TOKYO (TR) – Data released on Saturday revealed that the number of cases of the sexually transmitted disease syphilis exceeded 1,000 last year for the first time since current statistics began, reports the Sankei Shimbun (Apr. 6).
According to the Tokyo branch of the National Institute of Infectious Diseases, the number of cases recorded in 2013 totaled 1,228, an increase by 40 percent over the year before. In 2010, the total number was 621, a figure that has jumped in each of the three subsequent years.
Of those infected last year, 989 were men, with the majority being between the age of 25 and 39.
The institute, which began keeping records of patient infections in 2000, indicated that the cause of the increase in cases is unknown but speculates that the increase is due to sexual contact between males.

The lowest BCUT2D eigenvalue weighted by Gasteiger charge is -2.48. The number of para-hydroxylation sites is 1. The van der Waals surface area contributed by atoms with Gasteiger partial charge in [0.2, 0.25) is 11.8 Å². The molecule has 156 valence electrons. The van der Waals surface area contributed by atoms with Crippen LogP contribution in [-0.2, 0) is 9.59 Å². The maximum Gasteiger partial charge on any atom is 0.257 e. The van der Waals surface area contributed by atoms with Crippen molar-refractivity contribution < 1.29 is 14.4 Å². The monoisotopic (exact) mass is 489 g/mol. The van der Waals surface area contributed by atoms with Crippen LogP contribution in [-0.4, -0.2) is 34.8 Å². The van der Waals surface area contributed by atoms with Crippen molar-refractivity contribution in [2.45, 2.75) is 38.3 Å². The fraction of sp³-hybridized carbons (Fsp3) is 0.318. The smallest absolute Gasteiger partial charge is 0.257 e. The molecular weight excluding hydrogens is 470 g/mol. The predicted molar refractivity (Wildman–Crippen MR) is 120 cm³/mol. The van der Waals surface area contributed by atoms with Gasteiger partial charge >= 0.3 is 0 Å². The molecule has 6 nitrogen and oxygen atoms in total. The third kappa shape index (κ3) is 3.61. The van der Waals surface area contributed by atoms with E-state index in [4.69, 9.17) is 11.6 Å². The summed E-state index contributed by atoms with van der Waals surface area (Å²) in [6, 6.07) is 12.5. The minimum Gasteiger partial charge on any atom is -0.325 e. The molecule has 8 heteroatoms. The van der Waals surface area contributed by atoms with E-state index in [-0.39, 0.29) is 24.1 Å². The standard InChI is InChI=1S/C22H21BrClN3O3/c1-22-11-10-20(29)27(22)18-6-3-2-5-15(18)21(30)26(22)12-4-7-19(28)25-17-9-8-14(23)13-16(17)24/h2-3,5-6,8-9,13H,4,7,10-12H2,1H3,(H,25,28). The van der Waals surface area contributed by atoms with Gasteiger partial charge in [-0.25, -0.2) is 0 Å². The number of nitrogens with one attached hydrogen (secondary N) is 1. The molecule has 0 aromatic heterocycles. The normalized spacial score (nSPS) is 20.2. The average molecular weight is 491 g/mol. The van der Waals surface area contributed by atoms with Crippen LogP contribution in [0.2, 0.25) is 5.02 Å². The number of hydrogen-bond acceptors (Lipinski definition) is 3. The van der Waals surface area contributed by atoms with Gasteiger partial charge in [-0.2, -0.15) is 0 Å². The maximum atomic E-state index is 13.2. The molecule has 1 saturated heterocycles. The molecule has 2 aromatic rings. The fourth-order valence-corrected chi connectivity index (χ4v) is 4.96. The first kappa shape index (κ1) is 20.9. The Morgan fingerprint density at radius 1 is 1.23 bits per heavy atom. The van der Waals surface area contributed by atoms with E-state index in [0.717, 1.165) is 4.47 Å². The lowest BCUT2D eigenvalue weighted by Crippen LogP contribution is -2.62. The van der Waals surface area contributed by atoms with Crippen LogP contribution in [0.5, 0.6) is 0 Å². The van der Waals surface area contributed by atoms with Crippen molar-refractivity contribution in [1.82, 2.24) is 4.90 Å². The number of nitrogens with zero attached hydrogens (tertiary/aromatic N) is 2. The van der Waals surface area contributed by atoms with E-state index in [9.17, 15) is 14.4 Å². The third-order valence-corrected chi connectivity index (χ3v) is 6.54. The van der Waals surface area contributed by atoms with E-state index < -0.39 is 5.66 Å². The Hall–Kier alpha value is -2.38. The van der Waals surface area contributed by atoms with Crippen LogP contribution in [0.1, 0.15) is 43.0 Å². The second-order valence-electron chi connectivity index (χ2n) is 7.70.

“Many patients have had sexual contact between the same men,” said Makoto Onishi, the head of the first bacterial infection research division of the institute. “It is probable that syphilis entered such a community.”
Syphilis, which is caused by a bacterium that enters wounded skin or mucous membrane, can be treated with antibiotics like penicillin. Initial symptoms include skin rashes but neurological problems can possibly follow in later stages.
Onishi said that abnormalities in skin color and composition should not be ignored. “To prevent spreading, it is best to be treated at an early stage,” said the researcher. “We hope people will undergo testing at the hospital without hesitation.”